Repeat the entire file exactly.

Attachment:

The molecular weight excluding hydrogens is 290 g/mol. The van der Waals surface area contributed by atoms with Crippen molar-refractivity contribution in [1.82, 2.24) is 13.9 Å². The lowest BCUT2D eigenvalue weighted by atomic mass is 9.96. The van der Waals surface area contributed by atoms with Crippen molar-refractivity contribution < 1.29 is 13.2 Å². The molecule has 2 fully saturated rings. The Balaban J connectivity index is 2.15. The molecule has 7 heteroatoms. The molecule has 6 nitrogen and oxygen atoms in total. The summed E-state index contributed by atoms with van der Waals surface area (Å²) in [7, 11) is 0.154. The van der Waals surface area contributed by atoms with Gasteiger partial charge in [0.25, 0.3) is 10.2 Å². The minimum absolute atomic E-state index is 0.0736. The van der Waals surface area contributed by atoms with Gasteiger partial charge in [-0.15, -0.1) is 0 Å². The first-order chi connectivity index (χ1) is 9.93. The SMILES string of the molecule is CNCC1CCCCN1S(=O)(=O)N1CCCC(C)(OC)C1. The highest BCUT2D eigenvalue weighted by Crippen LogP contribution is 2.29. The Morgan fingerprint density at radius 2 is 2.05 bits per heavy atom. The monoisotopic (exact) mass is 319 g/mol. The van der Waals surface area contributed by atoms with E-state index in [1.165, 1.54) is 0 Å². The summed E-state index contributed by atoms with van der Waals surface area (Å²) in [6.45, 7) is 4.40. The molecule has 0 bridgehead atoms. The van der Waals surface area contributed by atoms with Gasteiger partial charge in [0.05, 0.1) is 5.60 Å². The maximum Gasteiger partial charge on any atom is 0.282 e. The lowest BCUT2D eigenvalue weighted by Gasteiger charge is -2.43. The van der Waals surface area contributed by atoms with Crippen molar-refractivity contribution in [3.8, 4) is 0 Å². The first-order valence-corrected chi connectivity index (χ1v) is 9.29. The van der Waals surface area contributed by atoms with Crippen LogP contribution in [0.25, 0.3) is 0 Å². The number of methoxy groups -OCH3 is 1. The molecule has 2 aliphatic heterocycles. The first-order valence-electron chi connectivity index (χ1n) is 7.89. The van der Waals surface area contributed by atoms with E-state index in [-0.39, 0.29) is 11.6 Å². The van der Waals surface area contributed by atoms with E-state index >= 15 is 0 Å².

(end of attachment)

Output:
The molecular weight excluding hydrogens is 290 g/mol. The van der Waals surface area contributed by atoms with Crippen molar-refractivity contribution in [1.82, 2.24) is 13.9 Å². The lowest BCUT2D eigenvalue weighted by atomic mass is 9.96. The van der Waals surface area contributed by atoms with Crippen molar-refractivity contribution < 1.29 is 13.2 Å². The molecule has 2 fully saturated rings. The Balaban J connectivity index is 2.15. The molecule has 7 heteroatoms. The molecule has 6 nitrogen and oxygen atoms in total. The summed E-state index contributed by atoms with van der Waals surface area (Å²) in [7, 11) is 0.154. The van der Waals surface area contributed by atoms with Gasteiger partial charge in [0.25, 0.3) is 10.2 Å². The minimum absolute atomic E-state index is 0.0736. The van der Waals surface area contributed by atoms with Gasteiger partial charge in [-0.15, -0.1) is 0 Å². The first-order chi connectivity index (χ1) is 9.93. The SMILES string of the molecule is CNCC1CCCCN1S(=O)(=O)N1CCCC(C)(OC)C1. The highest BCUT2D eigenvalue weighted by Crippen LogP contribution is 2.29. The Morgan fingerprint density at radius 2 is 2.05 bits per heavy atom. The monoisotopic (exact) mass is 319 g/mol. The van der Waals surface area contributed by atoms with E-state index in [1.165, 1.54) is 0 Å². The summed E-state index contributed by atoms with van der Waals surface area (Å²) in [6.45, 7) is 4.40. The molecule has 0 bridgehead atoms. The van der Waals surface area contributed by atoms with Gasteiger partial charge in [0.05, 0.1) is 5.60 Å². The maximum Gasteiger partial charge on any atom is 0.282 e. The lowest BCUT2D eigenvalue weighted by Gasteiger charge is -2.43. The van der Waals surface area contributed by atoms with Crippen molar-refractivity contribution in [3.8, 4) is 0 Å². The first-order valence-corrected chi connectivity index (χ1v) is 9.29. The van der Waals surface area contributed by atoms with Crippen LogP contribution in [0.25, 0.3) is 0 Å². The number of methoxy groups -OCH3 is 1. The molecule has 2 aliphatic heterocycles. The first-order valence-electron chi connectivity index (χ1n) is 7.89. The van der Waals surface area contributed by atoms with E-state index in [-0.39, 0.29) is 11.6 Å². The van der Waals surface area contributed by atoms with E-state index >= 15 is 0 Å².